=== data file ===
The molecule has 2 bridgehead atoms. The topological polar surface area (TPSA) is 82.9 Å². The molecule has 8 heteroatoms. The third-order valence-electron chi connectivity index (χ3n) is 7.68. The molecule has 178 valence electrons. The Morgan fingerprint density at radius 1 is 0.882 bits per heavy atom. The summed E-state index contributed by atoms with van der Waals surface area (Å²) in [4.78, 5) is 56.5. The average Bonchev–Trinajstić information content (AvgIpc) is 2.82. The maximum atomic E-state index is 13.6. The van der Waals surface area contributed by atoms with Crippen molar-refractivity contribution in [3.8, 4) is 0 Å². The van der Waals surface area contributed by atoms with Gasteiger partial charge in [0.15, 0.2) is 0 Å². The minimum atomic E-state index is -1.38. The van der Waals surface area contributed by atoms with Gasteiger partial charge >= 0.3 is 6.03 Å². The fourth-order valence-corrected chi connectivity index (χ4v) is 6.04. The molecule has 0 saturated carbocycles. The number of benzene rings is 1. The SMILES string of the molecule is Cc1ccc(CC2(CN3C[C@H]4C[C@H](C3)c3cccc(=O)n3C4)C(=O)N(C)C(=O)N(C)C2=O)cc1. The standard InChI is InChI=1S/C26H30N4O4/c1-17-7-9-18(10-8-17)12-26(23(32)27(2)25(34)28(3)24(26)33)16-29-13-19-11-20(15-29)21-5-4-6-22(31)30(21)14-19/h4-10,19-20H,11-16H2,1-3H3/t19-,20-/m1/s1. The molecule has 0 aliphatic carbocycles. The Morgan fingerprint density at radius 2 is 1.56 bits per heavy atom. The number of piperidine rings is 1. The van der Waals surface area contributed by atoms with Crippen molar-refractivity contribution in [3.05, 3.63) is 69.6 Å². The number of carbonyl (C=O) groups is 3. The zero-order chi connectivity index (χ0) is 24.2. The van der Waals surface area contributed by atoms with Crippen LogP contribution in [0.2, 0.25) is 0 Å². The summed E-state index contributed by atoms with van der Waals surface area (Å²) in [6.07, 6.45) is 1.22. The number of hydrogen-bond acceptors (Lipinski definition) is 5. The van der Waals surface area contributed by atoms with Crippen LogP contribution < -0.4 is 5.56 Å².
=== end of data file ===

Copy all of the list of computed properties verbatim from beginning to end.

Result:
The molecule has 2 bridgehead atoms. The topological polar surface area (TPSA) is 82.9 Å². The molecule has 8 heteroatoms. The third-order valence-electron chi connectivity index (χ3n) is 7.68. The molecule has 178 valence electrons. The Morgan fingerprint density at radius 1 is 0.882 bits per heavy atom. The summed E-state index contributed by atoms with van der Waals surface area (Å²) in [4.78, 5) is 56.5. The average Bonchev–Trinajstić information content (AvgIpc) is 2.82. The maximum atomic E-state index is 13.6. The van der Waals surface area contributed by atoms with Crippen molar-refractivity contribution in [3.8, 4) is 0 Å². The van der Waals surface area contributed by atoms with Gasteiger partial charge in [0.15, 0.2) is 0 Å². The minimum atomic E-state index is -1.38. The van der Waals surface area contributed by atoms with Gasteiger partial charge >= 0.3 is 6.03 Å². The fourth-order valence-corrected chi connectivity index (χ4v) is 6.04. The molecule has 0 saturated carbocycles. The number of benzene rings is 1. The SMILES string of the molecule is Cc1ccc(CC2(CN3C[C@H]4C[C@H](C3)c3cccc(=O)n3C4)C(=O)N(C)C(=O)N(C)C2=O)cc1. The standard InChI is InChI=1S/C26H30N4O4/c1-17-7-9-18(10-8-17)12-26(23(32)27(2)25(34)28(3)24(26)33)16-29-13-19-11-20(15-29)21-5-4-6-22(31)30(21)14-19/h4-10,19-20H,11-16H2,1-3H3/t19-,20-/m1/s1. The molecule has 0 aliphatic carbocycles. The Morgan fingerprint density at radius 2 is 1.56 bits per heavy atom. The number of piperidine rings is 1. The van der Waals surface area contributed by atoms with Crippen molar-refractivity contribution in [3.05, 3.63) is 69.6 Å². The number of carbonyl (C=O) groups is 3. The zero-order chi connectivity index (χ0) is 24.2. The van der Waals surface area contributed by atoms with Crippen LogP contribution in [0.2, 0.25) is 0 Å². The summed E-state index contributed by atoms with van der Waals surface area (Å²) in [6.07, 6.45) is 1.22. The number of hydrogen-bond acceptors (Lipinski definition) is 5. The van der Waals surface area contributed by atoms with Crippen LogP contribution < -0.4 is 5.56 Å².